Ghost Buffalo @ the Larimer LoungeBy | March 3rd, 2008 | No Comments »
Matt Bellinger fully embraced the rock element at Ghost Buffalo’s CD release show on Thursday. Photos by contributor Doug Beam.
It wasn’t too long ago that Ghost Buffalo hit rock bottom. After releasing its self-titled debut, three members deserted the band, leaving husband-wife songwriting duo Matt Bellinger and Marie Litton to pick up the pieces. It took a little while. The pair attempted solo acoustic songwriting and it didn’t work. They tried various rhythm-section combinations and it didn’t work. They were, for all intents and purposes, stuck in band limbo, unwilling to dissolve the band but unable to make anything happen.
At the band’s CD release party Thursday at Larimer Lounge, you wouldn’t be able to tell Litton and Bellinger scraped the bottom a while back. The band — now a four-piece with bassist Ben Williams and drummer Jed Kopp holding down the back end — raced through a set of blistering alt-rock/grunge/indie as if it were a ritual to separate itself from its past. Really, it was a lot more than just a token new beginning. The band’s new album, “The Magician” (Suburban Home) discards the alt-country twang for which Denverites used to know Ghost Buffalo, for a distinctly rock-based sound.
The transformation certainly fits it. Bellinger, who played in hometown heroes Planes Mistaken for Stars for years before defecting to play with his wife, was back to slinging powerhouse riffs around, sometimes checking Smashing Pumpkins, sometimes making nods toward Alice in Chains and sometimes hinting at his roots as a hardcore/punk shredder. Gleefully swinging his shoulder-length red hair in the head-banger fashion that would have seemed outright ridiculous if he was still playing alt-country, he was undeniably back in his element. Yanking his shirt off midway through the set only put an exclamation point, albeit a mildly sweaty one, on the change.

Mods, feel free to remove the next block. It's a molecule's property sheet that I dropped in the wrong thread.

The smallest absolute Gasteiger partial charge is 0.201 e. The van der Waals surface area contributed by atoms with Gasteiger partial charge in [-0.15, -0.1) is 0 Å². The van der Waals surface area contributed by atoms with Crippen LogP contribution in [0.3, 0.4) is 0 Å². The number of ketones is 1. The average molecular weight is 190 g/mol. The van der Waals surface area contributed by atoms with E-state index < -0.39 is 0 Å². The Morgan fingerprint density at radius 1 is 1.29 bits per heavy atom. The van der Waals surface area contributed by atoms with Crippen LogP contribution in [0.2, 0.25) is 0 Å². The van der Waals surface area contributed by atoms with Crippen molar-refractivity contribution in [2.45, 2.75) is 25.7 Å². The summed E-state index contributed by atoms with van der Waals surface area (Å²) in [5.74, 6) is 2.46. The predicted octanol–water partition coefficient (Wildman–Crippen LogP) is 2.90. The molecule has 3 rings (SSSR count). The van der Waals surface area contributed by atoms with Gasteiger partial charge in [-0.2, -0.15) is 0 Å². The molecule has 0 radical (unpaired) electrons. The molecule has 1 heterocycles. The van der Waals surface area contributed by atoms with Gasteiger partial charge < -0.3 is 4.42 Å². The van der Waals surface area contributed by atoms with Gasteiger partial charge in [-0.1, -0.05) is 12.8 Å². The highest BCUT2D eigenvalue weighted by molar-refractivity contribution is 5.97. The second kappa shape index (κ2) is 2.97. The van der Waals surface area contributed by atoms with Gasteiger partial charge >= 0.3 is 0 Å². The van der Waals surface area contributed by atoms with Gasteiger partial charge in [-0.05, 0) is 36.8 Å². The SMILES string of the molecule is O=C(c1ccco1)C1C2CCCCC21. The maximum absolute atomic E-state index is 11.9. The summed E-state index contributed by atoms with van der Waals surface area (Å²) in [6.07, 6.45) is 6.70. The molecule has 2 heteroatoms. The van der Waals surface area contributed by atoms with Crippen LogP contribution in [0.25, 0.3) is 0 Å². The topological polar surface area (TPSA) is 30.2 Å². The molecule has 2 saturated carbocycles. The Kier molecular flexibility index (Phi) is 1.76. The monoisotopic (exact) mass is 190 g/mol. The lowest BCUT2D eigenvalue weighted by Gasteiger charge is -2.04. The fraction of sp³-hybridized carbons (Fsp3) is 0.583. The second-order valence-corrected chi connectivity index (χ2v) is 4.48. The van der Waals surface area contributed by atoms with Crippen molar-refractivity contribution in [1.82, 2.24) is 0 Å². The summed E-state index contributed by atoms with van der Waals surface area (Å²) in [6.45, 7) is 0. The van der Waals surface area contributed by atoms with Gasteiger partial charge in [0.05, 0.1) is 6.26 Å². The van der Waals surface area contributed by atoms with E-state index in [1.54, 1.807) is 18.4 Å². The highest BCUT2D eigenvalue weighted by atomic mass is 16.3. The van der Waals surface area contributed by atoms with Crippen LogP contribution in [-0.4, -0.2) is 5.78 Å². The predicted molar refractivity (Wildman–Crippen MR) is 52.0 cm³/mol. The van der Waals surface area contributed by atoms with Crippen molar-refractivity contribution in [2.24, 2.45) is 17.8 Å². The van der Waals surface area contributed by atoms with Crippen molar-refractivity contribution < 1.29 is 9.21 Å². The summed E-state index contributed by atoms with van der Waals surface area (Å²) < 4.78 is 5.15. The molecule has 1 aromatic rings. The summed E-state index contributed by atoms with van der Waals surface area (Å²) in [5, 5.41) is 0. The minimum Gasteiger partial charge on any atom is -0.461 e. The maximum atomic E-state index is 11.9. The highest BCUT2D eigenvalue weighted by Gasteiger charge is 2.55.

As much energy as Bellinger projected, the foursome’s charms stemmed primarily from Litton. The diminutive singer/guitarist — she stands only collar-bone high to her band mates — was overflowing with soul and had just enough bite to push it around. Opening the set with an eerie and ambient instrumental and creepy-samples number “Just a Thought,” the band poured into “The Magician,” a sultry slow-burner that let Litton coo the audience into a false sense of calm. After that, it was all chugging, massive riffs and flying hair. “Narcissus” piled grunge’s crackling riffs on top of a not-so-hidden pop vocal, while “My Great Disguise” sounded like the stuff several Chicago underground acts used to worm their way into major-label contracts a decade or so ago.
You never know if you’ll bounce until you hit rock bottom, and Ghost Buffalo’s re-emergence as an alt-rock combo isn’t just proof Litton and Bellinger survived their trials. A new sound and a new rhythm section proves Ghost Buffalo didn’t merely survive. It thrived.
Reverb contributor Matt Schild edits Aversion.com.
See more of contributor Doug Beam’s photography.